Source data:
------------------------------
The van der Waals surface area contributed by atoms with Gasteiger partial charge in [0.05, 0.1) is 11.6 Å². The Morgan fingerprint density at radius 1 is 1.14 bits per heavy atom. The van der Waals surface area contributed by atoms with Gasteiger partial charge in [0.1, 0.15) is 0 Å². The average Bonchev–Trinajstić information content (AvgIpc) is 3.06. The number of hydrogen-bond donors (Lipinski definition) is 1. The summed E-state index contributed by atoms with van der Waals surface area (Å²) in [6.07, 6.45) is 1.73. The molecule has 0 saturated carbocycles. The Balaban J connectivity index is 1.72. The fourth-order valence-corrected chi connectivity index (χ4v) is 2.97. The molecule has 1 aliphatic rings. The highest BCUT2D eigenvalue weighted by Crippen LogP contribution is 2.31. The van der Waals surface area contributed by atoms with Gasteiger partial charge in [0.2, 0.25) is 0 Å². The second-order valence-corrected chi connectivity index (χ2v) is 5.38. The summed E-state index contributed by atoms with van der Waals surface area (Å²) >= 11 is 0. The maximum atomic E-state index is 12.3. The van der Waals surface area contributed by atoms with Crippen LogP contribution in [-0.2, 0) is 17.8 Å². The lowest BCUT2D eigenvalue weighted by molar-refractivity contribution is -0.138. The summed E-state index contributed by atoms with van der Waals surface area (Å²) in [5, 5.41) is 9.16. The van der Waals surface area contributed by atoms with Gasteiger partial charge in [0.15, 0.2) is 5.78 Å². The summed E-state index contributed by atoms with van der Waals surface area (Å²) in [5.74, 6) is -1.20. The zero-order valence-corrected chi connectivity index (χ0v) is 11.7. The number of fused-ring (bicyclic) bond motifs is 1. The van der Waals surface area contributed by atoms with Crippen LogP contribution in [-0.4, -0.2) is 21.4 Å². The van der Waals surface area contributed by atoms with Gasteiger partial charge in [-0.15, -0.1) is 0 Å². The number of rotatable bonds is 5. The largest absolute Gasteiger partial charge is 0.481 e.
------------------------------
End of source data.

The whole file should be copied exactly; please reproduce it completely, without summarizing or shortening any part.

The van der Waals surface area contributed by atoms with Gasteiger partial charge in [0.05, 0.1) is 11.6 Å². The Morgan fingerprint density at radius 1 is 1.14 bits per heavy atom. The van der Waals surface area contributed by atoms with Gasteiger partial charge in [0.1, 0.15) is 0 Å². The average Bonchev–Trinajstić information content (AvgIpc) is 3.06. The number of hydrogen-bond donors (Lipinski definition) is 1. The summed E-state index contributed by atoms with van der Waals surface area (Å²) in [6.07, 6.45) is 1.73. The molecule has 0 saturated carbocycles. The Balaban J connectivity index is 1.72. The fourth-order valence-corrected chi connectivity index (χ4v) is 2.97. The molecule has 1 aliphatic rings. The highest BCUT2D eigenvalue weighted by Crippen LogP contribution is 2.31. The van der Waals surface area contributed by atoms with Gasteiger partial charge in [0.2, 0.25) is 0 Å². The second-order valence-corrected chi connectivity index (χ2v) is 5.38. The summed E-state index contributed by atoms with van der Waals surface area (Å²) >= 11 is 0. The maximum atomic E-state index is 12.3. The van der Waals surface area contributed by atoms with Crippen LogP contribution in [-0.2, 0) is 17.8 Å². The lowest BCUT2D eigenvalue weighted by molar-refractivity contribution is -0.138. The summed E-state index contributed by atoms with van der Waals surface area (Å²) in [5, 5.41) is 9.16. The van der Waals surface area contributed by atoms with Gasteiger partial charge in [0.15, 0.2) is 5.78 Å². The summed E-state index contributed by atoms with van der Waals surface area (Å²) in [5.74, 6) is -1.20. The zero-order valence-corrected chi connectivity index (χ0v) is 11.7. The number of fused-ring (bicyclic) bond motifs is 1. The van der Waals surface area contributed by atoms with Crippen LogP contribution in [-0.4, -0.2) is 21.4 Å². The van der Waals surface area contributed by atoms with Gasteiger partial charge in [-0.15, -0.1) is 0 Å². The number of rotatable bonds is 5. The largest absolute Gasteiger partial charge is 0.481 e.